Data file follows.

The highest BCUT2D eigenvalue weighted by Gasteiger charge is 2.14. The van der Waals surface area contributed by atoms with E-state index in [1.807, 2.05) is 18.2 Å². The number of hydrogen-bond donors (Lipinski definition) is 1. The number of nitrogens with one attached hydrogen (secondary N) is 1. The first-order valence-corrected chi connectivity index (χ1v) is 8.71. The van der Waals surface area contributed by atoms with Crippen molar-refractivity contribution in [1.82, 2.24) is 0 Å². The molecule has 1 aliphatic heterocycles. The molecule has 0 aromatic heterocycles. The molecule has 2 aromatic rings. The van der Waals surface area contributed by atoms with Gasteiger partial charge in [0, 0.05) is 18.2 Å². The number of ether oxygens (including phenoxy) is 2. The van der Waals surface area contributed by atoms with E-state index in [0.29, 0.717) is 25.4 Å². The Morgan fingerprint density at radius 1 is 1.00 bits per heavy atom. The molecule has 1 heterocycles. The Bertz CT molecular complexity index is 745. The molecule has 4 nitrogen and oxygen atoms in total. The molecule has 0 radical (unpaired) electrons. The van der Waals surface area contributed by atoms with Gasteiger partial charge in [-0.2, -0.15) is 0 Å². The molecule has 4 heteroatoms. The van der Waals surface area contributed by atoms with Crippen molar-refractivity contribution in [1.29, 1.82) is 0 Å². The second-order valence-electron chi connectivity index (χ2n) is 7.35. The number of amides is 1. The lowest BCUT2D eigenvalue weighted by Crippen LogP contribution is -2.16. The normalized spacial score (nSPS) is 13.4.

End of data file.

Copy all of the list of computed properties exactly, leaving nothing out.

The highest BCUT2D eigenvalue weighted by Gasteiger charge is 2.14. The van der Waals surface area contributed by atoms with E-state index in [1.807, 2.05) is 18.2 Å². The number of hydrogen-bond donors (Lipinski definition) is 1. The number of nitrogens with one attached hydrogen (secondary N) is 1. The first-order valence-corrected chi connectivity index (χ1v) is 8.71. The van der Waals surface area contributed by atoms with Crippen molar-refractivity contribution in [1.82, 2.24) is 0 Å². The molecule has 1 aliphatic heterocycles. The molecule has 0 aromatic heterocycles. The molecule has 2 aromatic rings. The van der Waals surface area contributed by atoms with Gasteiger partial charge in [0, 0.05) is 18.2 Å². The number of ether oxygens (including phenoxy) is 2. The van der Waals surface area contributed by atoms with E-state index in [0.29, 0.717) is 25.4 Å². The Morgan fingerprint density at radius 1 is 1.00 bits per heavy atom. The molecule has 1 heterocycles. The Bertz CT molecular complexity index is 745. The molecule has 4 nitrogen and oxygen atoms in total. The molecule has 0 radical (unpaired) electrons. The van der Waals surface area contributed by atoms with Gasteiger partial charge in [-0.2, -0.15) is 0 Å². The molecule has 4 heteroatoms. The van der Waals surface area contributed by atoms with Crippen molar-refractivity contribution in [1.29, 1.82) is 0 Å². The second-order valence-electron chi connectivity index (χ2n) is 7.35. The number of amides is 1. The lowest BCUT2D eigenvalue weighted by Crippen LogP contribution is -2.16. The normalized spacial score (nSPS) is 13.4.